The Pastor’s New Clothes
Mark E. Ryman; Third Sunday of Advent, Year B; December 17, 2017
Isaiah 61:1–4; 8–11; 1 Thessalonians 5:16–24; John 1:6–8; Psalm 126
Fashion has never interested me much. I don’t suppose you’ve been able to tell… Oh… you have been able to tell.
Well, it’s been a long road to become such a fashion plate. When my Dad was to marry his second wife, he asked me if I had nice clothes to wear to their wedding. I assured him that I did. Unfortunately, he didn’t ask me if I had a ride to the church, which was about ten miles from where I lived.
It was 1974 or 75 and I was 19 or 20 years old. And I shopped—when I shopped—at thrift stores. I had recently purchased a pair of red and purple seersucker bellbottom slacks. With roughly two-inch cuffs as I recall. Those were the pants that I wore to Dad’s wedding, first walking ten miles to get there in the summer sun. I was a sweaty, dusty mess when I arrived. He would have thought I looked a mess if I’d ridden there in an air-conditioned Cadillac.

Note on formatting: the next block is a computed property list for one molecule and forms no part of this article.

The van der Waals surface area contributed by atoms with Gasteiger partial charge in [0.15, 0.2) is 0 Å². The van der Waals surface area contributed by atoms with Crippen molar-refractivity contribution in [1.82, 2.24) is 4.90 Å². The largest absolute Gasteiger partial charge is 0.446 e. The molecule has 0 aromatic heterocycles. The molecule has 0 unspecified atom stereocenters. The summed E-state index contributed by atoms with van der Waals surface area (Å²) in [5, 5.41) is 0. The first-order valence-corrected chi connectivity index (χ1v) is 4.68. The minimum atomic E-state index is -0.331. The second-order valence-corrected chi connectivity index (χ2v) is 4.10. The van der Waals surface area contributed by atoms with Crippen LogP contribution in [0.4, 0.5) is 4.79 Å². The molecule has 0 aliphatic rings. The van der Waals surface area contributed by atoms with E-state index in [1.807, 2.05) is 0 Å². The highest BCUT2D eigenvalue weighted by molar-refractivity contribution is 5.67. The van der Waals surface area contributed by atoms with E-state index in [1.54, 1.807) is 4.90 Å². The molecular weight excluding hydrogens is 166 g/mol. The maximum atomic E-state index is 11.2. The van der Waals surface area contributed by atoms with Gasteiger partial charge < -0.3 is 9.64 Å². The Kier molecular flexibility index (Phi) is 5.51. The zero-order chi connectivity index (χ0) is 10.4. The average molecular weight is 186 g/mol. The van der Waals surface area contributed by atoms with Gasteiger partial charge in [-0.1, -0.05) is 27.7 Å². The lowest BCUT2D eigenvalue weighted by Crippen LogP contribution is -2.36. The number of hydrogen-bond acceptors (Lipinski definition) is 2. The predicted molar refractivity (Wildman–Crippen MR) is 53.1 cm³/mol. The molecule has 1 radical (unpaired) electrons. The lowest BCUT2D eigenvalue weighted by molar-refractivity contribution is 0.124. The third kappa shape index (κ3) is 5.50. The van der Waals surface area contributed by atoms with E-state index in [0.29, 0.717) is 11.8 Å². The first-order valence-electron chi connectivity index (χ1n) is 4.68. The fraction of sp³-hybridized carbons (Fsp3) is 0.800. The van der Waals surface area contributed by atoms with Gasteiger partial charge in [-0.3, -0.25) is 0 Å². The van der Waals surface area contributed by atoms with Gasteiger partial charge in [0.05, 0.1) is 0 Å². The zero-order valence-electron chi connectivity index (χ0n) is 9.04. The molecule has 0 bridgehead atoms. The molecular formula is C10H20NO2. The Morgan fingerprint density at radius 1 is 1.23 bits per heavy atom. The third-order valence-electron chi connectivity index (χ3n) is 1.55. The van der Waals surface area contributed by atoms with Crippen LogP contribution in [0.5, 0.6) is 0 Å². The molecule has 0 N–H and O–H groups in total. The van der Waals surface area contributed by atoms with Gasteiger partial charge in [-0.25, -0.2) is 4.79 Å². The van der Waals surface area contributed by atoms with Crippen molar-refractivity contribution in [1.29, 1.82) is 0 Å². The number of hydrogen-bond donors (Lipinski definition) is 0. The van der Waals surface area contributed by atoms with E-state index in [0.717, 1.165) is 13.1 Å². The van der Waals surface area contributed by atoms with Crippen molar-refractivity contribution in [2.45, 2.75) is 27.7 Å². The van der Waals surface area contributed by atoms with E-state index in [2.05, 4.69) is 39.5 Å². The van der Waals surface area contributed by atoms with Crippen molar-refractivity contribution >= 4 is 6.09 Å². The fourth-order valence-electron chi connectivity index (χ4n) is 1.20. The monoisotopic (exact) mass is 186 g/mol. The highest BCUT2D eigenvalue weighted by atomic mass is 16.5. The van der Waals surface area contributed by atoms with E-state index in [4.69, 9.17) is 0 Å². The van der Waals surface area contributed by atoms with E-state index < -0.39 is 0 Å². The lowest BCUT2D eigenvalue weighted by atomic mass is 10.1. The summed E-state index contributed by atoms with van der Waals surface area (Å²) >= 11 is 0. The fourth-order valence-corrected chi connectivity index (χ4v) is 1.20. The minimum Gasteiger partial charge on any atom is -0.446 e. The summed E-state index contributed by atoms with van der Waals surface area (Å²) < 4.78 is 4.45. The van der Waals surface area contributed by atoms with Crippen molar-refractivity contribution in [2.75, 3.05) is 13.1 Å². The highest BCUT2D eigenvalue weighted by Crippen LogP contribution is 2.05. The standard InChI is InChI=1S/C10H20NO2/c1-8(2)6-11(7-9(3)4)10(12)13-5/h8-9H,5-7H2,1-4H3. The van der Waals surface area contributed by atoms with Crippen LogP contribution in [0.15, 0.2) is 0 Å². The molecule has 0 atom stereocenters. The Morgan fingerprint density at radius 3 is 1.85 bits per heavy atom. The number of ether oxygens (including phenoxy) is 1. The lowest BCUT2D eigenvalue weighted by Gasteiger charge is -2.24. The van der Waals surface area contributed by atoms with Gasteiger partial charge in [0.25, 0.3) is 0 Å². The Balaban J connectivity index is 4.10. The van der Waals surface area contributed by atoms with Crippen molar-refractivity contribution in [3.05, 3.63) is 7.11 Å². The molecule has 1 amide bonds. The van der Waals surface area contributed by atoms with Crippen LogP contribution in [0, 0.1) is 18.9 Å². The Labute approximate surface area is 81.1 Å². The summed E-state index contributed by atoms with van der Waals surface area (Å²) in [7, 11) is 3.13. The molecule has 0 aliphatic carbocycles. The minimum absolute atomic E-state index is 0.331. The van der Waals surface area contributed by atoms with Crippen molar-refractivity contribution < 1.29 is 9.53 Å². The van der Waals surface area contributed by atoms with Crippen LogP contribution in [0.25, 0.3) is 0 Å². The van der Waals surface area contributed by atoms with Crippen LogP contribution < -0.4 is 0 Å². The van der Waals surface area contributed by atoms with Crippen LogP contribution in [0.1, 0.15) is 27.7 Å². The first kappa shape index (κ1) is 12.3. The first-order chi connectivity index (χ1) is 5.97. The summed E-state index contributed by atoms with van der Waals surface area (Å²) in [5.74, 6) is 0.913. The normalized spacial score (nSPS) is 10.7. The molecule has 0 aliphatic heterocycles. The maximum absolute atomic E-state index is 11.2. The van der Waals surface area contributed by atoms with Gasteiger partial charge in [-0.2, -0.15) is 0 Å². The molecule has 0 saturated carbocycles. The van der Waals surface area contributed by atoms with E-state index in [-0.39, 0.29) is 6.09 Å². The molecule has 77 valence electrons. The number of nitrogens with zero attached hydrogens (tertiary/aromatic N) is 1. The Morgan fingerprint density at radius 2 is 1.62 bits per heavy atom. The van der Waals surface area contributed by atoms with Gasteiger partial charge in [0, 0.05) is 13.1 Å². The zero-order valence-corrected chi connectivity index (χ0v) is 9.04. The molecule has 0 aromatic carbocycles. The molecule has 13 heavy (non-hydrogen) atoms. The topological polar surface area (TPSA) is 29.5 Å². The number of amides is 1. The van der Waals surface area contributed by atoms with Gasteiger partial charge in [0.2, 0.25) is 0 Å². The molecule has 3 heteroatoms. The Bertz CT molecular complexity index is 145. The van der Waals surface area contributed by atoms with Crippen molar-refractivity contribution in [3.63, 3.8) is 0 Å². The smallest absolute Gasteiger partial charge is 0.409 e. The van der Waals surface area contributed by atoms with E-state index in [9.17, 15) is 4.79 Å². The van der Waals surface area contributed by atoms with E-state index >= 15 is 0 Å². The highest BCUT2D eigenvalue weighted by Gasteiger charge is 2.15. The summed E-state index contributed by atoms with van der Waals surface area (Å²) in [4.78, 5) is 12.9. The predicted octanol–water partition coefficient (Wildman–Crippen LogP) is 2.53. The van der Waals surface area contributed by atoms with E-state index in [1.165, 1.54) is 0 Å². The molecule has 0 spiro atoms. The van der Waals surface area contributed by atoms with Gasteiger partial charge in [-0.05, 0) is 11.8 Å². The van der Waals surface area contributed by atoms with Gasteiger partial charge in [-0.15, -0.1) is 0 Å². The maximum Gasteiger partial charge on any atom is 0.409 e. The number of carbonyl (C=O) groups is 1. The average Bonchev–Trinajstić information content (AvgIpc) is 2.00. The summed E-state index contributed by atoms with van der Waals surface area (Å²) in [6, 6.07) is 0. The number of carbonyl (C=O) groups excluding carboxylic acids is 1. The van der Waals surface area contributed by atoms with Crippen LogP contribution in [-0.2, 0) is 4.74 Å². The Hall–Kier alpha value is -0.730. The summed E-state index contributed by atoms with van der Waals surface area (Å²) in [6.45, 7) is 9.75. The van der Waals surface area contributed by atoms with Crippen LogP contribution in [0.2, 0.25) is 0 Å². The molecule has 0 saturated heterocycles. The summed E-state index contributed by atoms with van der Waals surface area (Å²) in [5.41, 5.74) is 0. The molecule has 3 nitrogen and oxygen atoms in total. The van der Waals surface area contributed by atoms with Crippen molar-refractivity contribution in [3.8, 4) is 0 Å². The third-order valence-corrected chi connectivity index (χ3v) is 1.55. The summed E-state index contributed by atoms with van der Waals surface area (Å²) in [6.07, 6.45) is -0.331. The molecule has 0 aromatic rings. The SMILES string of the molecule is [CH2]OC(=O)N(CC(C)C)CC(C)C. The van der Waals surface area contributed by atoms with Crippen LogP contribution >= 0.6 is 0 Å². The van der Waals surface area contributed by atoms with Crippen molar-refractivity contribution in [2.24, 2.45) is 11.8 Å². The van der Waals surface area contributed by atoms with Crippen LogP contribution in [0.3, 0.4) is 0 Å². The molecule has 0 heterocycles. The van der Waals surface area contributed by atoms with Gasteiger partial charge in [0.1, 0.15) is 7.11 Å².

I must have look awfully bad. My Dad was angry and disappointed, and my grandmother was mortified. When my Mom remarried, Grandma bought me new clothes for that wedding.
I have to tell you the truth though: those were some fine bellbottoms.
Let us pray. Gracious Father, sanctify us by your truth; your word is truth. Cover us with your righteousness. Clothe us with the garments of salvation. And make us glad in you, for you have done great things for us though our Lord and Savior Jesus Christ, who lives and reigns with you and the Holy Spirit, forever one God. Amen.
I didn’t know just how poor I was back then. In fact, I was poor for a long time. When Susan married me a few years after the bellbottom fiasco, I was still poor—and I still didn’t realize it. Fast-forward a decade and I finally realized just how poor I was, how poor my family was. Susan and I were married and had two children. I was the pastor of a church in Ohio, and a first-year student at Ohio Wesleyan University. Part of a Freshmen assignment was to research a topic in the Congressional Record. In doing so, I discovered that there is a thing called the “federal poverty level.” Back then, for a family of four, it was just under $11,000 a year. I made slightly over $8,000 as a pastor. Yep. We were pretty poor. We just didn’t know it.